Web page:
Bill Whitty      

Full name William James Whitty

Born August 15, 1886, Elizabeth Street, Sydney, New South Wales

Died January 30, 1974, Tantanoola, South Australia (aged 87 years 168 days)

Major teams Australia, New South Wales, South Australia

Batting style Right-hand bat

Bowling style Left-arm fast-medium

Batting and fielding averages
Mat Inns NO Runs HS Ave 100 50 6s Ct St
Tests 14 19 7 161 39* 13.41 0 0 0 4 0
First-class 119 171 44 1465 81 11.53 0 1 35 0
Bowling averages
Mat Inns Balls Runs Wkts BBI BBM Ave Econ SR 4w 5w 10
Tests 14 25 3357 1373 65 6/17 9/98 21.12 2.45 51.6 7 3 0
First-class 119 24948 11491 491 8/27 23.40 2.76 50.8 26 4
Career statistics
Test debut England v Australia at Birmingham, May 27-29, 1909 scorecard
Last Test England v Australia at The Oval, Aug 19-22, 1912 scorecard
Test statistics
First-class span 1907 - 1925/26

Wisden obituary
Australia's oldest living Test cricketer, William James Whitty, who died at Tantanoola, South Australia, on January 30, aged 87, was the last survivor of pre-First World War Australian Test players. Bill Whitty was a medium-fast left-hander whose sharp swerve made him something of an Australian version of George Hirst. Although he played 14 Test-taking 65 wickets at 21 apiece-in a first-class career from 1907 to 1926, Whitty never became a familiar name in cricket. Perhaps overshadowed by more glamorous players, he had an extraordinary record of success against the brightest star of his day, Victor Trumper. He bowled against Trumper in five SA v NSW Sheffield Shield matches three times Trumper was not out, and in every one of the other seven innings, Whitty dismissed the great batsman. It was ironic because Whitty had been introduced to big cricket by Trumper himself. Born in Sydney on August 15, 1886, Whitty played only junior cricket but was noticed by Trumper, and recommended for coaching and then to bowl against the State squad. At 21 he played his first match for NSW against Queensland at Sydney, took three wickets, and the following season was recruited by Clem Hill to move to Adelaide. In 1910 he bowled for the first time against Trumper, his hero, and dismissed him for 75 and a `duck'. In succeeding meetings he got Trumper for 47 and 37, then Trumper had two brief not-out innings, was dismissed by Whitty for a duck and eleven, made a brilliant 201 not out, and was finally bowled by Whitty for 25. His greatest Test success came in the home series of 1910-11 against South Africa when he took 37 wickets at an average of 17. The second Test at Melbourne saw the South Africans needing only 170 for victory-and Whitty wrecked them with an irresistible 6 for 17 off 16 overs. As well as touring England in 1909 and 1912, Whitty visited New Zealand and the U.S., Canada and Bermuda with Australian teams. He finished with 475 wickets in first-class cricket, continued playing in south-east South Australia after his retirement, and as a golf enthusiast at one stage played off scratch.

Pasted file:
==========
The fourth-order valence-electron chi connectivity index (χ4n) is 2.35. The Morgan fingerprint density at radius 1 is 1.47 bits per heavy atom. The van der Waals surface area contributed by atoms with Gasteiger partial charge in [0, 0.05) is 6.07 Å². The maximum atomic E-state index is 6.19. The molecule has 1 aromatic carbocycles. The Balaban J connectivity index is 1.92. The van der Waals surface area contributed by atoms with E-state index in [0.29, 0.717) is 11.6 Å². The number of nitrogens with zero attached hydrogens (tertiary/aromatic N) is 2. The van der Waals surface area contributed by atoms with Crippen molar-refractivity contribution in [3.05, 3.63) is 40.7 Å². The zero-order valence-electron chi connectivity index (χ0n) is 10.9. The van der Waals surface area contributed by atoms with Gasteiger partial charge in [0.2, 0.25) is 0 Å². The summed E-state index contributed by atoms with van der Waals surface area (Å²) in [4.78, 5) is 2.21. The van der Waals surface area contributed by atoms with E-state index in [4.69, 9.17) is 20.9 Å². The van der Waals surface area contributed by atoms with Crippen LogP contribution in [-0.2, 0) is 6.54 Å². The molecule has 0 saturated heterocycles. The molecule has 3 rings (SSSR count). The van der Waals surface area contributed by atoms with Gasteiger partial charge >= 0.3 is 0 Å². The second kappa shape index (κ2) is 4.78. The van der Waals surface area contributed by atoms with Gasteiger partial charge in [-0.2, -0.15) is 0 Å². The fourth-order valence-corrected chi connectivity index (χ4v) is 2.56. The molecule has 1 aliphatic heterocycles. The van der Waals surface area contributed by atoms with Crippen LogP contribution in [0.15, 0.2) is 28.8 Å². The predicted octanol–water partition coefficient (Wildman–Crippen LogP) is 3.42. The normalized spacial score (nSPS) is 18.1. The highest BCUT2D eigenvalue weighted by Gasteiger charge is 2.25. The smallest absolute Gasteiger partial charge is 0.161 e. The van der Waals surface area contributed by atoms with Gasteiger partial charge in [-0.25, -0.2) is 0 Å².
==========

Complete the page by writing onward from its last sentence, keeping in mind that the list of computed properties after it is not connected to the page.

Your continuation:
The Cricketer, May 1974

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A portrait of the Australian team that contested the 1909 Ashes in England

A portrait of the Australian team that contested the 1909 Ashes in England

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